Why do people upgrade their Windows or OS X machines? Because there are newer versions, with better features.

Why don't people upgrade their Windows or OS X machines? Because they aren't aware of upgrade or the current version does what they want need - don't mess with a running system.

Why do people hang fuzzy dice on their rearview mirrors? No, honestely, why? I can't think of an answer.

I got my update yesterday and my Sensation is running faster and smoother than before and there are certainly some usability improvements which made upgrading worthwhile.

For a lot of users, like my brother-in-law, the updates are irrelevant, he doesn't even use the web browser, address book, calendar etc. He only has a Sensation because his provider foisted it onto him, he'd be a lot better off and happier with another Nokia dumb phone.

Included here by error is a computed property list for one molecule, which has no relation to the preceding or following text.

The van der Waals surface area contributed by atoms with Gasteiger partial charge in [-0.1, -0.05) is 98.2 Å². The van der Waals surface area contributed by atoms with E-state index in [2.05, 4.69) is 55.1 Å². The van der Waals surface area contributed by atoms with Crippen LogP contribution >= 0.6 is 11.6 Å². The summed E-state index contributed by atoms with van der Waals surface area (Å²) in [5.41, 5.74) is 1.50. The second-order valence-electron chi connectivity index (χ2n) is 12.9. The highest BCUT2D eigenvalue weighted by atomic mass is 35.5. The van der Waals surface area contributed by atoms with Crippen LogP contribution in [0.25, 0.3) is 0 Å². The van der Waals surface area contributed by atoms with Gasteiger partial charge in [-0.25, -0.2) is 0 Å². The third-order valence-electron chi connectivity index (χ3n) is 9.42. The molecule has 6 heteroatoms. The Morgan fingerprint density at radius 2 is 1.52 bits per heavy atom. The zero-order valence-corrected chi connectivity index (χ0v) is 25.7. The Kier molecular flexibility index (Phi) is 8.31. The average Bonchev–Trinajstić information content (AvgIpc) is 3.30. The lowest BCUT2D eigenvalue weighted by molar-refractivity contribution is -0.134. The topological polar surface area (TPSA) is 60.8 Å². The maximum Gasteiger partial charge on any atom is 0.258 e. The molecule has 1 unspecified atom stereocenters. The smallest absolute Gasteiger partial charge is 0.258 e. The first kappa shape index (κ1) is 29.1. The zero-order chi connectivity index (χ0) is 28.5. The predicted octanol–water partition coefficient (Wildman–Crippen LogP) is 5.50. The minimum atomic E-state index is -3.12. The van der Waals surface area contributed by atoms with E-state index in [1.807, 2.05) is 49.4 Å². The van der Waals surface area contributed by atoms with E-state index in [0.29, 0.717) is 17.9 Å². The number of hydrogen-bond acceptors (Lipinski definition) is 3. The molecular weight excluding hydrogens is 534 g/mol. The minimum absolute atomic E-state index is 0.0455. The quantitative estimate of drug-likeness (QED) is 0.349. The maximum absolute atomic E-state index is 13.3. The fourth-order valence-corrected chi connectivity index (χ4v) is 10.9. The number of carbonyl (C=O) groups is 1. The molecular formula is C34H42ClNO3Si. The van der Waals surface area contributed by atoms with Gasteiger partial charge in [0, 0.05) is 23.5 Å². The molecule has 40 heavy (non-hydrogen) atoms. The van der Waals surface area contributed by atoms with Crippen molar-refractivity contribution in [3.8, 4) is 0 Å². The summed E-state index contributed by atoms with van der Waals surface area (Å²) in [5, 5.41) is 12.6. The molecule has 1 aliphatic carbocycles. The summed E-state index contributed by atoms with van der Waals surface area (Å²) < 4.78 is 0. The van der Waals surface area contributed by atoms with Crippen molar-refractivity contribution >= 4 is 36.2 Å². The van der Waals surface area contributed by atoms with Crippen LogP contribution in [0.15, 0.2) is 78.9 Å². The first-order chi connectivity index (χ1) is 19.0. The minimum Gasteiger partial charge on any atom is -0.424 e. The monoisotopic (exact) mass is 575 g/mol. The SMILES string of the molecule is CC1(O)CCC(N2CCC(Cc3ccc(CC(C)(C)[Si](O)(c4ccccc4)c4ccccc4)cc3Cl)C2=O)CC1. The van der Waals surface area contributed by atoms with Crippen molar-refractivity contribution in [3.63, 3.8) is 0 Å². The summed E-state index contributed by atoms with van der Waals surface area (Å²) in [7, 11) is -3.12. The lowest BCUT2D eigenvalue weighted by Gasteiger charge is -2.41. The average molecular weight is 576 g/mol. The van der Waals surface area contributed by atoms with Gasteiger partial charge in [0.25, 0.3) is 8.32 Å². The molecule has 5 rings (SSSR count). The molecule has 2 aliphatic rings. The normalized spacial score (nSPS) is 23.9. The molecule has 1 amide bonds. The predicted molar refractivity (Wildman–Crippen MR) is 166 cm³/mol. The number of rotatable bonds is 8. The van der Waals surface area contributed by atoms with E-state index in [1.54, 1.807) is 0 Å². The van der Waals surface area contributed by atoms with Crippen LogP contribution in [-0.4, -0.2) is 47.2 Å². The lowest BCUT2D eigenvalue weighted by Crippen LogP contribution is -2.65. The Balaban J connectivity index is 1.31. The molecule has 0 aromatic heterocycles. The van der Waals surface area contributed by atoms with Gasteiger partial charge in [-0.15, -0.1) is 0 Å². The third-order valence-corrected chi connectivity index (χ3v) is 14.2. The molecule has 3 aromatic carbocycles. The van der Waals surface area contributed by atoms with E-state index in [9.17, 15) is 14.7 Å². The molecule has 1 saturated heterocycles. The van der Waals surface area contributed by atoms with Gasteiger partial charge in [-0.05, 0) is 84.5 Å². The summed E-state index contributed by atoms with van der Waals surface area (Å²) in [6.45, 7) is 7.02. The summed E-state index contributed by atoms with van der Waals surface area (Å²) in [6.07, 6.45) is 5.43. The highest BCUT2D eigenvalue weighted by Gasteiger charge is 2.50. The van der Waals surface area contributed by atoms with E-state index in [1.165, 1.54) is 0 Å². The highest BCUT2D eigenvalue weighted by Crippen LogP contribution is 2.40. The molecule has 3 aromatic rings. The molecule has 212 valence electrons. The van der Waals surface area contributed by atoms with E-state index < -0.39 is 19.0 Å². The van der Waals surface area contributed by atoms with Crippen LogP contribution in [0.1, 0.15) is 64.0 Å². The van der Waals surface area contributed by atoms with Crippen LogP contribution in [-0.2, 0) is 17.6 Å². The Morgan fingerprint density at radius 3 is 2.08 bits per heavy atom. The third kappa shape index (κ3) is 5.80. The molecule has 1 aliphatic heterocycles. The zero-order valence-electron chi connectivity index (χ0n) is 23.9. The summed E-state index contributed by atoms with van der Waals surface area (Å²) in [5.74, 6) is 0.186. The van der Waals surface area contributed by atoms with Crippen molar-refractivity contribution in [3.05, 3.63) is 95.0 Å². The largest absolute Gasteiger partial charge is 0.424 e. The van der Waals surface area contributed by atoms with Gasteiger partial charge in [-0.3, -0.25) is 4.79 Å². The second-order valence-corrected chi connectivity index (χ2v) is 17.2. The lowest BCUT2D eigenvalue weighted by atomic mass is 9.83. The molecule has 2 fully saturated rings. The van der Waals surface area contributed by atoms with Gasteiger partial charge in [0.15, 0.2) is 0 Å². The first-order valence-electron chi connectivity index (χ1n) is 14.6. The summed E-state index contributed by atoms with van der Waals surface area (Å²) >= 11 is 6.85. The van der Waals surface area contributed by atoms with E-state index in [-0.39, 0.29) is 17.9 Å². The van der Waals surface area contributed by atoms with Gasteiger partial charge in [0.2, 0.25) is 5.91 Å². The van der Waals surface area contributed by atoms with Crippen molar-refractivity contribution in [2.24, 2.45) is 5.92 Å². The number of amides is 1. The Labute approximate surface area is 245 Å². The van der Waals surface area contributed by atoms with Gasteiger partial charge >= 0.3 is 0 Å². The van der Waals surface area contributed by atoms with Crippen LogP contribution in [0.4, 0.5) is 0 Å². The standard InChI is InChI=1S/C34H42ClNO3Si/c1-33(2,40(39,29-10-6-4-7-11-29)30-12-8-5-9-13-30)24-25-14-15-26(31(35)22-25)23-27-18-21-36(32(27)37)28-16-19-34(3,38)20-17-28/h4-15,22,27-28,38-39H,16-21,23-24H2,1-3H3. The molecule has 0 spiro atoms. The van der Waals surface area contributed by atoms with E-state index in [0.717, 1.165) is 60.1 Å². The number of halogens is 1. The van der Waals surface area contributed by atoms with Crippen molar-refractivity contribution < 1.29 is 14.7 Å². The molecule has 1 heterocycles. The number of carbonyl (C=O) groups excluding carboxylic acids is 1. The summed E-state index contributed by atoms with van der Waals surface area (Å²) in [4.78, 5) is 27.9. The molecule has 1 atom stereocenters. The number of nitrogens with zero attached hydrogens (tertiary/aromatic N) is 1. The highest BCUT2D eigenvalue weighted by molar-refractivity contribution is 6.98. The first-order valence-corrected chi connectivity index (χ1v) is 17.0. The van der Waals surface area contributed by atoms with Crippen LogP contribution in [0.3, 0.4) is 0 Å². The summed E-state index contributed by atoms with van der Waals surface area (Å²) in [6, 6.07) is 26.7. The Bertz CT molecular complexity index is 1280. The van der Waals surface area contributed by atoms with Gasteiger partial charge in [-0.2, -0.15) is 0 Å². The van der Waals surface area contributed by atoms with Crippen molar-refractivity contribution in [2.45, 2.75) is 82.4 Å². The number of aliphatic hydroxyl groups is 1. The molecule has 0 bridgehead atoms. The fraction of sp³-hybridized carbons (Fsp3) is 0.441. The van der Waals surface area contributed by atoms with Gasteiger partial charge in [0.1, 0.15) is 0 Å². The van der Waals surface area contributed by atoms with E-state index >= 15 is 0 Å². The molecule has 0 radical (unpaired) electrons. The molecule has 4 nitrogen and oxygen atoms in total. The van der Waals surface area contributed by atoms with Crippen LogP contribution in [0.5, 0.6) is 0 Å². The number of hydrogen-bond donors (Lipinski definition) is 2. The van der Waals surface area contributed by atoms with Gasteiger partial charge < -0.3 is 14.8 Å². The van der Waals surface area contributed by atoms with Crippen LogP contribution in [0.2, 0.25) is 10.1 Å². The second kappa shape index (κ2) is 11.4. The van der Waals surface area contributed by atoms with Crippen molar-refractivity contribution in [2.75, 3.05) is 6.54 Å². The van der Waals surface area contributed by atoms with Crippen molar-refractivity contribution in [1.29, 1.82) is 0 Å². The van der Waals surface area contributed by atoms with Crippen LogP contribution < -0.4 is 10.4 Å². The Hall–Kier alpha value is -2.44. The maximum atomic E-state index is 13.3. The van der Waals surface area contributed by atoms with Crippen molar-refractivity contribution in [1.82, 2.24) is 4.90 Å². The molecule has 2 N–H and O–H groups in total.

I really think that the manufacturers need to get their act together and at least get security updates out within a month of them being released by Google. Anything else should be seen as verging on criminal negligence.

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Anonymous Coward

They had best be careful...

It would be all too easy to snatch defeat from the slavering jaws of victory.

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Surfaces

I assume that instead of painting stuff to the screen and repainting when necessary that ICS holds the screen in a surface. If the screen needs to be repainted or blended or some other effect it just rerenders the surface rather than repainting it. It makes for a nicer experience but necessarily uses more memory.

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Re: Surfaces

Not as far as im aware.